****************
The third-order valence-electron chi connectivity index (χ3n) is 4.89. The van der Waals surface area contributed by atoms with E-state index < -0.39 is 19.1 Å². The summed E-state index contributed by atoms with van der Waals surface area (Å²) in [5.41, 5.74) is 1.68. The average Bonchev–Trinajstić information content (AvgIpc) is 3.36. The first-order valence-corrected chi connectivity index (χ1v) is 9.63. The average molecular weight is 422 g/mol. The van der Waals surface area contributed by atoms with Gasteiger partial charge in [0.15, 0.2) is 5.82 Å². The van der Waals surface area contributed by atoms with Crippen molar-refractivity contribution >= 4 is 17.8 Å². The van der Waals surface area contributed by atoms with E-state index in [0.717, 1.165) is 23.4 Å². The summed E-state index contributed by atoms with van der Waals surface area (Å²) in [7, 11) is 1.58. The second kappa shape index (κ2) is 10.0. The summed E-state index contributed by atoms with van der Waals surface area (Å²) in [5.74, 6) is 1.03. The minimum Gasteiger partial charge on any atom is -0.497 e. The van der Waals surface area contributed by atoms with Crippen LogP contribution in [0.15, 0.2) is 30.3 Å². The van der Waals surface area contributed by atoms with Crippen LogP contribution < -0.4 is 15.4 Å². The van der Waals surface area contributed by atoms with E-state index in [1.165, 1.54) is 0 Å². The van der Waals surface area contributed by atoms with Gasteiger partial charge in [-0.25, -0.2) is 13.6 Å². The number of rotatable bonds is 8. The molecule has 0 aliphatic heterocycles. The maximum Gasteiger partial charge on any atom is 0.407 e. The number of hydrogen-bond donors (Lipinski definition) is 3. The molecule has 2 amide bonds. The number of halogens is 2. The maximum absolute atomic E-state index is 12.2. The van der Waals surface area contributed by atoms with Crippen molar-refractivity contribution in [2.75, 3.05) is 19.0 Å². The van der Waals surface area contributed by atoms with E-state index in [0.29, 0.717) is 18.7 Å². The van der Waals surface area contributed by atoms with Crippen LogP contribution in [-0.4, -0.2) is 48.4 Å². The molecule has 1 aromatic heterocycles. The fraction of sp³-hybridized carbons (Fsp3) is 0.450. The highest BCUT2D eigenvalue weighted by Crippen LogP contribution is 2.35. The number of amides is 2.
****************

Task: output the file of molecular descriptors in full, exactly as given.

The third-order valence-electron chi connectivity index (χ3n) is 4.89. The van der Waals surface area contributed by atoms with E-state index < -0.39 is 19.1 Å². The summed E-state index contributed by atoms with van der Waals surface area (Å²) in [5.41, 5.74) is 1.68. The average Bonchev–Trinajstić information content (AvgIpc) is 3.36. The first-order valence-corrected chi connectivity index (χ1v) is 9.63. The average molecular weight is 422 g/mol. The van der Waals surface area contributed by atoms with Gasteiger partial charge in [0.15, 0.2) is 5.82 Å². The van der Waals surface area contributed by atoms with Crippen molar-refractivity contribution >= 4 is 17.8 Å². The van der Waals surface area contributed by atoms with E-state index in [0.717, 1.165) is 23.4 Å². The summed E-state index contributed by atoms with van der Waals surface area (Å²) in [7, 11) is 1.58. The second kappa shape index (κ2) is 10.0. The summed E-state index contributed by atoms with van der Waals surface area (Å²) in [5.74, 6) is 1.03. The minimum Gasteiger partial charge on any atom is -0.497 e. The van der Waals surface area contributed by atoms with Crippen LogP contribution in [0.15, 0.2) is 30.3 Å². The van der Waals surface area contributed by atoms with Crippen LogP contribution < -0.4 is 15.4 Å². The van der Waals surface area contributed by atoms with E-state index in [1.165, 1.54) is 0 Å². The van der Waals surface area contributed by atoms with Gasteiger partial charge in [-0.25, -0.2) is 13.6 Å². The number of rotatable bonds is 8. The molecule has 0 aliphatic heterocycles. The maximum Gasteiger partial charge on any atom is 0.407 e. The number of hydrogen-bond donors (Lipinski definition) is 3. The molecule has 2 amide bonds. The number of halogens is 2. The maximum absolute atomic E-state index is 12.2. The van der Waals surface area contributed by atoms with Crippen molar-refractivity contribution in [2.75, 3.05) is 19.0 Å². The van der Waals surface area contributed by atoms with E-state index in [0.29, 0.717) is 18.7 Å². The van der Waals surface area contributed by atoms with Crippen LogP contribution in [-0.4, -0.2) is 48.4 Å². The molecule has 1 aromatic heterocycles. The fraction of sp³-hybridized carbons (Fsp3) is 0.450. The highest BCUT2D eigenvalue weighted by Crippen LogP contribution is 2.35. The number of amides is 2.